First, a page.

A nursing home worker has filed charges with the National Labor Relations Board (NLRB) against the International Brotherhood of Teamsters (IBT) because the IBT uses an accounting firm that was recently involved in a scheme to cover up lavish dining and entertainment expenditures by the officials of another union.
Mark Simpson, a nursing aide at Shenango Presbyterian Seniorcare in western Pennsylvania, claims that the IBT violated his rights by using the Thomas Havey accounting firm to report on the use of workers dues money. Frank J. Massey, a Havey partner, pleaded guilty in federal court last month to helping officials of the International Association of Bridge, Structural, Ornamental and Reinforcing Iron Workers Union (the Iron Workers Union) hide on government disclosure forms how they spent over $1.5 million in union dues.
Under federal law, unions are required to fill out LM-2 reports that detail the direct and indirect disbursements unions make to cover the dining and entertainment expenses of union officials. Prosecutors noted that these reports are "relied upon and used by union members to assess the performance of their elected officials and to challenge the expenditure of union funds for the benefit of union officials."
According to a statement issued by the U.S. attorney for the District of Columbia, "Havey accountants under the direction and supervision of Massey prepared the Iron Workers Unions LM-2 Report such that certain dining and entertainment expenses" for union officials were reported instead as "Educational and Publicity" or "Office and Administrative" expenses.
Prosecutors said that between 1992 and 1998 union officials spent $500,000 at just one downtown Washington, D.C., restaurant-the Prime Rib. That did not count more than $1 million paid by the union during that same period to cover union officials expenses at other restaurants and country clubs for "their dining, drinking and entertainment."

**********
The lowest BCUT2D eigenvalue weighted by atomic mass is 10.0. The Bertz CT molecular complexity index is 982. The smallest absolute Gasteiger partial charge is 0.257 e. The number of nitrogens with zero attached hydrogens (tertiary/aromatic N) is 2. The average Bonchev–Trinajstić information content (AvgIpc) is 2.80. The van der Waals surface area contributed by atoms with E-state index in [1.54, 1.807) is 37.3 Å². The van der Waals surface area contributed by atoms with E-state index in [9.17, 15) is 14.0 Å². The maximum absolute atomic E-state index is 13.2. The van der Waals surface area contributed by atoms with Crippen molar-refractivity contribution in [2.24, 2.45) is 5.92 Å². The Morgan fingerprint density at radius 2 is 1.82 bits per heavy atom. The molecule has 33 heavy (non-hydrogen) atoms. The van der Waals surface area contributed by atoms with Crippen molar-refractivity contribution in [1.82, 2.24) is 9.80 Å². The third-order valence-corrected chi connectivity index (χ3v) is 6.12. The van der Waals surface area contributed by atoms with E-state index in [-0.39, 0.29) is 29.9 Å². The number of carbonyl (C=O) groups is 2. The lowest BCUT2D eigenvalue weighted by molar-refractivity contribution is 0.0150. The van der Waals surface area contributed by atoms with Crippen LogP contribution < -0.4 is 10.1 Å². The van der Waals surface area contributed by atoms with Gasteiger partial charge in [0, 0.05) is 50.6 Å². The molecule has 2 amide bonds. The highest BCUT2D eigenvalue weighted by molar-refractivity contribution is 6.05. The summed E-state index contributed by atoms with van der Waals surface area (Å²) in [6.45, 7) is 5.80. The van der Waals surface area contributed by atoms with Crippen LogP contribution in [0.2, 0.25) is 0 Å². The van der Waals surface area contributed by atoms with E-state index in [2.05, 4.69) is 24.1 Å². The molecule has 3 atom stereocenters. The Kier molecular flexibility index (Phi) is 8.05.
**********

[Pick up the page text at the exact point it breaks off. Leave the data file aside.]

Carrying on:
Simpson is not a member of the IBT but is forced to pay dues to it, because Pennsylvania is not a right-to-work state.
"I do not trust the Teamsters union with my money, and I hope for strong action from the National Labor Relations Board," Simpson said at a press conference.
Under the Supreme Courts landmark Beck decision, unions are not allowed to use non-members mandatory contributions for political causes. However, many workers are unaware of their rights under the 1988 ruling in large part due to a lack of enforcement or even notification.
A Teamsters union spokesman said that Simpsons filing has "no bases whatsoever." He said that the problems Simpson has encountered are a result of a poor contract with his employer not union malfeasance.
Rep. Charlie Norwood (R.-Ga.) announced his support for Simpson at the press conference and urged Congress to take steps toward greater public disclosure for workers like Simpson.
Norwood, author of the Workers Bill of Rights (HR 4636), also asked Congress to focus on insuring that real enforcement of the Beck decision takes place.
Simpson said that the ultimate solution for workers like him is for Congress to outlaw compulsory unionism. "No American should be forced to pay dues to a union just to get or keep a job," he said.
In a statement issued at the time of Masseys guilty plea, the Thomas Havey accounting firm said, "Our firm deeply regrets any harm resulting from the actions taken by our former partner, Mr. Massey, that led to his guilty plea today. This conduct is clearly unacceptable and completely deviates from the values and code of conduct of Thomas Havey, LLP."